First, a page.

Towards a Rehabilitation of Nature Philosophy
There are many enemies of Nature Philosophy among them mysticism, romanticism, and the countless gnarled roots of anthropic and theologic thought creeping out from the noetic morass of first causes. Quantum physics for instance can (following Michio Kaku) over-ride the problems of first causes in that there does not need to be a primary mover – that atoms can begin to bounce with no external action (yet many such theories presuppose multi-verses and/or extra dimensions).
Along such lines of thought Schelling, in his early period, focuses on forces and powers (which incidentally is the title of Iain Hamilton Grant’s next text). One cannot feel a little stunned when Schelling describes the creation of the universe as a series of explosions in the First Outline. As several critiques and tributes of/to Schelling show, it is his empirical inaccuracies (due to the time period mostly) and his later articulation of freedom which dominates and over writes the very possibility of nature philosophy.
In Deleuze and Guattari’s What is Philosophy? the mostly disappointing section on geophilosophy contains one interesting titbit on Schelling – that where the Greeks performed philosophy in nature and mystified the mind, modern thinkers have obscured nature from the position of the mind (correlationism mayble?).
The central issue for nature philosophy becomes the tension between eliminativism and materialism (in the Zizekian/Badiouian/Lacanian sense) – between to what degree nature should be grounded without relying on a concept or structure which undermines the discoveries of contemporary science nor supports a anthropic view. I think more and more I see myself in the theoretical Grant wing as Graham puts it though minus the Deleuze bent due to his incessant championing of positivity.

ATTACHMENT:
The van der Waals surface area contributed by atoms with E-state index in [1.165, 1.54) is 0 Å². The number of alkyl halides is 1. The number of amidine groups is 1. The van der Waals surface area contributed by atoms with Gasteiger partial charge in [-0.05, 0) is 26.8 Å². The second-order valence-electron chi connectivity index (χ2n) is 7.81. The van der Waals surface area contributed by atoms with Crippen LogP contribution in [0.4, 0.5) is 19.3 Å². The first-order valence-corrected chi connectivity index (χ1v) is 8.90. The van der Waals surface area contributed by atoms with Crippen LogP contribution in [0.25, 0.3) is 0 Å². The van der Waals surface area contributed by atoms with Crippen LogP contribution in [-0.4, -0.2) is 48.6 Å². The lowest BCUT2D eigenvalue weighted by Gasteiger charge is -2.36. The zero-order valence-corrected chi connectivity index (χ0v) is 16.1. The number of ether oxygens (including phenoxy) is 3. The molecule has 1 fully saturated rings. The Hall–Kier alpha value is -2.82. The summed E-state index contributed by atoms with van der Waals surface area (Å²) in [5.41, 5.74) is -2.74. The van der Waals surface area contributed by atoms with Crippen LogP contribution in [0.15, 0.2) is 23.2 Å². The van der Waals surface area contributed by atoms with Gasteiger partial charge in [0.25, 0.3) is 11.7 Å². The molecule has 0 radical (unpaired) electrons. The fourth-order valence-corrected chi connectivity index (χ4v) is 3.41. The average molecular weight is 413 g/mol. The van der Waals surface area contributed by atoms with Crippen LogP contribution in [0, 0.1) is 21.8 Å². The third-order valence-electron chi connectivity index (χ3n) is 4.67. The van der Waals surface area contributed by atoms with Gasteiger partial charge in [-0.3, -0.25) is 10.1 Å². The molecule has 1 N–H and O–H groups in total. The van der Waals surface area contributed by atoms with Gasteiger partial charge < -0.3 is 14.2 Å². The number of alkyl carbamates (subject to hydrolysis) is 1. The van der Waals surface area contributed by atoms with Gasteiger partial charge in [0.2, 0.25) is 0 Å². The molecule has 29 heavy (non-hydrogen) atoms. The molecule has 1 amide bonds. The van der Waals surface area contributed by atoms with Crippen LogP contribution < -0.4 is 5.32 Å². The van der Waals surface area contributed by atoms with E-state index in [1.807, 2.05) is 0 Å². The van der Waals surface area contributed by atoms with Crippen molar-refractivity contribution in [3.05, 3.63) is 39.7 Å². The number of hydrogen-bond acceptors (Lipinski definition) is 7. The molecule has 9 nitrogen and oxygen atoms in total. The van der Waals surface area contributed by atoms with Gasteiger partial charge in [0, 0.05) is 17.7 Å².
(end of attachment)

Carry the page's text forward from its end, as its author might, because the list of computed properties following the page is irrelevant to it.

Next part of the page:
This leads us back to the festering clump of roots threatening nature philosophy taking romanticism and mysticism as particularly nefarious. It because of the haunt of these schemas that the literature of dark romanticism is particularly useful in discerning a postitive-nihilism or constructively destructive comportment. The dark romantics, of whom Melville and Poe are exemplary, share their sunny brothers fascination with nature but employ a pessimistic or realist attitude towards it.
To draw a parallel and to note upon the resistance to speculative realism I’ve encountered face to face, it seems that those who have reacted most strongly against speculative realism or just realism in general are feel-good live-in -the -moment types who use epistemological barriers as excuses to behave badly.
But to return to nature philosophy – it seems that the process of realist eliminativism runs into the issue of emergence at some point and, with that conflict, the problem of freedom is re-inserted into thought.
Filed under: Harman, Iain Hamilton Grant, Schelling, Speculative Realism, transcendental materialism | 5 Comments